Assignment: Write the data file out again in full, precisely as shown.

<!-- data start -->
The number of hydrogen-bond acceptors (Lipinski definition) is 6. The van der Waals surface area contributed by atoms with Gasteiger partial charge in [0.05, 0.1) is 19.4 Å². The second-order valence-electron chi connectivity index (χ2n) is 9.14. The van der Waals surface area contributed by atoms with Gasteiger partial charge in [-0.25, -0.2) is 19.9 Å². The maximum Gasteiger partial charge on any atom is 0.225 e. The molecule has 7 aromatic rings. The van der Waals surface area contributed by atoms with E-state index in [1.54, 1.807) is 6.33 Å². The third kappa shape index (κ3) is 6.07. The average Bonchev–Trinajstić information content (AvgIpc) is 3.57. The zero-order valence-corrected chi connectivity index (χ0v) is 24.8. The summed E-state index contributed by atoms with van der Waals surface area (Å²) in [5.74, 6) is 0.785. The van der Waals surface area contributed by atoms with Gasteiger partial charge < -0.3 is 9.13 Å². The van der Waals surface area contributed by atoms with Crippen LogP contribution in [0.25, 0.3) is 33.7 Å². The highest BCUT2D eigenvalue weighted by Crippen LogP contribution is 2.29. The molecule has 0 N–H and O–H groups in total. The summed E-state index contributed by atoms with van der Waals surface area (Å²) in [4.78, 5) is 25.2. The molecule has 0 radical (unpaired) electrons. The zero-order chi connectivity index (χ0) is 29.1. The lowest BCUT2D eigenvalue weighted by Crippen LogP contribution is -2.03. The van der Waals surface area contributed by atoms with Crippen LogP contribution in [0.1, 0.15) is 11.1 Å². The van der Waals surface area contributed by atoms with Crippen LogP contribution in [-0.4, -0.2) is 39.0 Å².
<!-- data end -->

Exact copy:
The number of hydrogen-bond acceptors (Lipinski definition) is 6. The van der Waals surface area contributed by atoms with Gasteiger partial charge in [0.05, 0.1) is 19.4 Å². The second-order valence-electron chi connectivity index (χ2n) is 9.14. The van der Waals surface area contributed by atoms with Gasteiger partial charge in [-0.25, -0.2) is 19.9 Å². The maximum Gasteiger partial charge on any atom is 0.225 e. The molecule has 7 aromatic rings. The van der Waals surface area contributed by atoms with E-state index in [1.54, 1.807) is 6.33 Å². The third kappa shape index (κ3) is 6.07. The average Bonchev–Trinajstić information content (AvgIpc) is 3.57. The zero-order valence-corrected chi connectivity index (χ0v) is 24.8. The summed E-state index contributed by atoms with van der Waals surface area (Å²) in [5.74, 6) is 0.785. The van der Waals surface area contributed by atoms with Gasteiger partial charge < -0.3 is 9.13 Å². The van der Waals surface area contributed by atoms with Crippen LogP contribution in [0.25, 0.3) is 33.7 Å². The highest BCUT2D eigenvalue weighted by Crippen LogP contribution is 2.29. The molecule has 0 N–H and O–H groups in total. The summed E-state index contributed by atoms with van der Waals surface area (Å²) in [4.78, 5) is 25.2. The molecule has 0 radical (unpaired) electrons. The zero-order chi connectivity index (χ0) is 29.1. The lowest BCUT2D eigenvalue weighted by Crippen LogP contribution is -2.03. The van der Waals surface area contributed by atoms with Crippen LogP contribution in [0.1, 0.15) is 11.1 Å². The van der Waals surface area contributed by atoms with Crippen LogP contribution in [-0.4, -0.2) is 39.0 Å².